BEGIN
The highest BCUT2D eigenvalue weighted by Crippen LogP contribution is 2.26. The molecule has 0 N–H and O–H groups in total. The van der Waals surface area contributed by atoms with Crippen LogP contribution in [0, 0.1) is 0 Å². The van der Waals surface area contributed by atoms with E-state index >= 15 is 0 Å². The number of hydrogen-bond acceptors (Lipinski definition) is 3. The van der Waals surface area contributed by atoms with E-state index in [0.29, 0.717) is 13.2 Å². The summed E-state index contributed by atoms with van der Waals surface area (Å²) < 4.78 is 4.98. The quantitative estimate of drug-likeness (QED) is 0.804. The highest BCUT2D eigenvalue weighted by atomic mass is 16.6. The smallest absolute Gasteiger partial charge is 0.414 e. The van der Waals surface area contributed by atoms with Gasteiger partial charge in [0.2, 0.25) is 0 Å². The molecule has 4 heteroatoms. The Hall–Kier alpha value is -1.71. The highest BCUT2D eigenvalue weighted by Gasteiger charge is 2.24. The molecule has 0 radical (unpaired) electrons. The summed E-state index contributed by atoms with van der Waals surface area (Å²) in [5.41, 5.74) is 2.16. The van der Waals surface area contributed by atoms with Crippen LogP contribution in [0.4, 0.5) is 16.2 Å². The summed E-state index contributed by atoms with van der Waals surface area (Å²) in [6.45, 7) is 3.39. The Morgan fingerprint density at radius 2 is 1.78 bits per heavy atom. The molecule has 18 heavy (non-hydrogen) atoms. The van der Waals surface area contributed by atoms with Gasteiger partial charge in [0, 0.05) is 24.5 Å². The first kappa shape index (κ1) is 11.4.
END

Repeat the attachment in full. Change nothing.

The highest BCUT2D eigenvalue weighted by Crippen LogP contribution is 2.26. The molecule has 0 N–H and O–H groups in total. The van der Waals surface area contributed by atoms with Crippen LogP contribution in [0, 0.1) is 0 Å². The van der Waals surface area contributed by atoms with E-state index >= 15 is 0 Å². The number of hydrogen-bond acceptors (Lipinski definition) is 3. The van der Waals surface area contributed by atoms with E-state index in [0.29, 0.717) is 13.2 Å². The summed E-state index contributed by atoms with van der Waals surface area (Å²) < 4.78 is 4.98. The quantitative estimate of drug-likeness (QED) is 0.804. The highest BCUT2D eigenvalue weighted by atomic mass is 16.6. The smallest absolute Gasteiger partial charge is 0.414 e. The van der Waals surface area contributed by atoms with Gasteiger partial charge in [0.2, 0.25) is 0 Å². The molecule has 4 heteroatoms. The Hall–Kier alpha value is -1.71. The highest BCUT2D eigenvalue weighted by Gasteiger charge is 2.24. The molecule has 0 radical (unpaired) electrons. The summed E-state index contributed by atoms with van der Waals surface area (Å²) in [5.41, 5.74) is 2.16. The van der Waals surface area contributed by atoms with Crippen LogP contribution in [0.4, 0.5) is 16.2 Å². The summed E-state index contributed by atoms with van der Waals surface area (Å²) in [6.45, 7) is 3.39. The Morgan fingerprint density at radius 2 is 1.78 bits per heavy atom. The molecule has 18 heavy (non-hydrogen) atoms. The van der Waals surface area contributed by atoms with Gasteiger partial charge in [0, 0.05) is 24.5 Å². The first kappa shape index (κ1) is 11.4.